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Selection 13 of

Chin Up

by Nancy Clark
As I chronicle through my grade school teachers from some five decades ago and visualize their faces, I am amazed that only one appears in my mind's eye with a smile on her face. Just one. Why is that? All those school days were certainly not unpleasant, nor was I a problem student. And surely all of these women must have smiled sometimes.

But I see Miss Twohey, tall, thin, and grey-haired, looking cross; Mrs. Callahan, plump with thick-heeled shoes, looks stern; and Mrs. Klee, with a full short shock of white hair, just looks fidgety and frazzled. Miss Eldridge, short and prim, looks sour, and Miss Albert, very plump and grey-going-white, peers defensively through wire-rimmed glasses. Convinced that she had eyes in the back of her head, we called her "Hawk-eye." The one male teacher, from seventh grade, was a rough-hewn farmer with chiseled nose and chin; his face appears firm, serious, and focused, but I smile to remember him.

But then in high school came the little woman with a twinkling smile made from sunlight itself. Her smile was her confidence and ours. A proper lady, short, with a brace on a diseased leg and an extraordinary intellect, she towered in her classrooms and among her peers.

In freshman English Miss Pfeil smiled us through the syntax and tragedy of "Julius Caesar." She smiled encouragement as we struggled in reciting our memorized Mark Antony lines, "Friends, Romans, Countrymen! Lend me your ears." It seemed everything in the curriculum became a "chin-up-this-is-good-for-you" endeavor. Gerunds, infinitives, and participles were as much to be happy about as the depressing life of Silas Marner. She smiled us right on through sentence diagramming and theme writing, and we were firmly influenced.

Never did she allow us to know if she felt ill or weak or low. She simply lifted her chin, smiled, and set a forward course. I could not have written the previous sentence when I was her freshman student. Only later, after I was to teach on the high school staff with her for several years, could I perceive Gert Pfeil's smile as her sword, for both offense and defense.

On a faculty of one hundred, eighty were men, but when Gert hoisted to her full five foot stature to speak in a faculty meeting, she led with uplifted chin and a smile, followed by her well-articulated thoughts and good counsel--and the men were quiet. I remember one particular personal crisis, the loss of her long-supportive mother, when she met us at the door of her home with that same demeanor and skillfully directed the conversations toward our kindness and not her loss.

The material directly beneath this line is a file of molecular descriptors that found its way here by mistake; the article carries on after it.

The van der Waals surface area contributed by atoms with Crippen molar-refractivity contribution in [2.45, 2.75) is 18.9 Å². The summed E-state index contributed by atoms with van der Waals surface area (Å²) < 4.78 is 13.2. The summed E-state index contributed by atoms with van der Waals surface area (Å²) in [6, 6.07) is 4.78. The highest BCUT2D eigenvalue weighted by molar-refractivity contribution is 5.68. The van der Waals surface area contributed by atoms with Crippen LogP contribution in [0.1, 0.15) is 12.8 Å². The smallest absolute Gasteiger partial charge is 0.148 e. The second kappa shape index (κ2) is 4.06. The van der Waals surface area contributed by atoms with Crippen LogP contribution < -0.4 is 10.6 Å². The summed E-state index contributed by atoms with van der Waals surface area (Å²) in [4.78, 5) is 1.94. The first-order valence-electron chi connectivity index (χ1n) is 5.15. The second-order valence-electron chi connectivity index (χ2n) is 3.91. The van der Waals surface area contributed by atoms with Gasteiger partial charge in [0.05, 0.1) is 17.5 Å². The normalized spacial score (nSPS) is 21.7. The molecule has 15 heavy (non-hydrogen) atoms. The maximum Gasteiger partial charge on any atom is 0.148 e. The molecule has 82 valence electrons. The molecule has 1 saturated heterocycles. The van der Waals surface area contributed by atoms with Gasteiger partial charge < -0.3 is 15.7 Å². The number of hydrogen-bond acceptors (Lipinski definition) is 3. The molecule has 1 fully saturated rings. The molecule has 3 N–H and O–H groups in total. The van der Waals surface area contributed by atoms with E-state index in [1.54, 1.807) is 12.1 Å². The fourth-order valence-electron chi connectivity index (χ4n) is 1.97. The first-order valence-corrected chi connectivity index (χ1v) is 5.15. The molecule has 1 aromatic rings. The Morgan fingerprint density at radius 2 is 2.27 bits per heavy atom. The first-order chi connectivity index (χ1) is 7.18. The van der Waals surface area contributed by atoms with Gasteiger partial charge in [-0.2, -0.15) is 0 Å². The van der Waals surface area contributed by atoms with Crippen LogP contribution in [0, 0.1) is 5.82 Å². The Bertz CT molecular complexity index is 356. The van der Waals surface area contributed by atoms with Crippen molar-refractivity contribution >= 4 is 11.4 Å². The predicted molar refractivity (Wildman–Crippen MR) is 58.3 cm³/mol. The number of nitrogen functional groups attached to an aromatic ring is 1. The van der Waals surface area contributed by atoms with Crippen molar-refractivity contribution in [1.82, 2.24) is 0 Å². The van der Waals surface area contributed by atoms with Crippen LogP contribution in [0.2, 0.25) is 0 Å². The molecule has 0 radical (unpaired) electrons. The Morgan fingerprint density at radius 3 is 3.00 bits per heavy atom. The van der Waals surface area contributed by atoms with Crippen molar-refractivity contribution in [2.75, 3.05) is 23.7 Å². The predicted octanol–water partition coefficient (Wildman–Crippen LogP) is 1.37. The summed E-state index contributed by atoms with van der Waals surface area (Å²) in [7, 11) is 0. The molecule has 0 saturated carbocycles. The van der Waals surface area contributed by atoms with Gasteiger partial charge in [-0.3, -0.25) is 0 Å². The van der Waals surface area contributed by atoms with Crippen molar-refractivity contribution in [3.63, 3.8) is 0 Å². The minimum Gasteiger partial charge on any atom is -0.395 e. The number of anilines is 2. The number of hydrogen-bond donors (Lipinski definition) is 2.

In all the instances of leg surgery, brace changes, special shoes, or the need for a cane, Gert made light of pain and difficulty. The twinkle in her eyes never wavered as she traveled a hallway with a marked limp, took the service elevator, or accepted help on a few stairs.

Near the end of her career, the politics of administration worked to her detriment, when she was given unreasonable teaching assignments, a circumstance that ultimately pushed her to an early retirement. We, her colleagues, were angry and indignant at the time; however, Gert lifted her chin, smiled, and assured us repeatedly that she would endure.

I can't recall just when I perceived Gert's legacy working in me. Perhaps it was one of the many times I raised my chin an inch and turned up the corners of my mouth before walking into my own classroom full of teenagers. Maybe it was when one of the boys one day said, "Don't you ever come in grumpy, ya know, in a bad mood?" Yet, who can fault such a mask which will inspire the wearer as well as the audience?

In times when sorrow or struggle besets, I feel my chin, as if on a string, pulled up an inch by an unseen puppeteer, who also pulls up the corners of my mouth and flips on the stage lights in my eyes.

Selection 13 of

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Copyright © 2001 by Nancy Clark. All rights reserved.